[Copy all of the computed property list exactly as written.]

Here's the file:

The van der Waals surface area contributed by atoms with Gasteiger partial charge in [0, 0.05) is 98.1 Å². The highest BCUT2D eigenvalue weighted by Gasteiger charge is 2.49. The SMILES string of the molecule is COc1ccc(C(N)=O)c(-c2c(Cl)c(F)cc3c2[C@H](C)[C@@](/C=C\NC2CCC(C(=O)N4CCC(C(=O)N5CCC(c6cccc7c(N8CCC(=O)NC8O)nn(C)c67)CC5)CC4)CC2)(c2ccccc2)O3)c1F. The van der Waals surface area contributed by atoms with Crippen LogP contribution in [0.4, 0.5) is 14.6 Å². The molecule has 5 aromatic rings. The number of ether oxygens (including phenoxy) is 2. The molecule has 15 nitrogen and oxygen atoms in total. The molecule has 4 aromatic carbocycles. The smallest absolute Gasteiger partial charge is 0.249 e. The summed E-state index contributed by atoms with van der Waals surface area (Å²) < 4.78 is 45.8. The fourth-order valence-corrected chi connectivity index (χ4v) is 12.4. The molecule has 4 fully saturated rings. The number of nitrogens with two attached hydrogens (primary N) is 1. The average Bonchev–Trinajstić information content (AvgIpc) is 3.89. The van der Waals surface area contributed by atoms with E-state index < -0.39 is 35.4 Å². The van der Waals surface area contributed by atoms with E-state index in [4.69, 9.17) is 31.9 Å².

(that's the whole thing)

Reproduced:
The van der Waals surface area contributed by atoms with Gasteiger partial charge in [0, 0.05) is 98.1 Å². The highest BCUT2D eigenvalue weighted by Gasteiger charge is 2.49. The SMILES string of the molecule is COc1ccc(C(N)=O)c(-c2c(Cl)c(F)cc3c2[C@H](C)[C@@](/C=C\NC2CCC(C(=O)N4CCC(C(=O)N5CCC(c6cccc7c(N8CCC(=O)NC8O)nn(C)c67)CC5)CC4)CC2)(c2ccccc2)O3)c1F. The van der Waals surface area contributed by atoms with Crippen LogP contribution in [0.4, 0.5) is 14.6 Å². The molecule has 5 aromatic rings. The number of ether oxygens (including phenoxy) is 2. The molecule has 15 nitrogen and oxygen atoms in total. The molecule has 4 aromatic carbocycles. The smallest absolute Gasteiger partial charge is 0.249 e. The summed E-state index contributed by atoms with van der Waals surface area (Å²) < 4.78 is 45.8. The fourth-order valence-corrected chi connectivity index (χ4v) is 12.4. The molecule has 4 fully saturated rings. The number of nitrogens with two attached hydrogens (primary N) is 1. The average Bonchev–Trinajstić information content (AvgIpc) is 3.89. The van der Waals surface area contributed by atoms with E-state index < -0.39 is 35.4 Å². The van der Waals surface area contributed by atoms with E-state index in [4.69, 9.17) is 31.9 Å².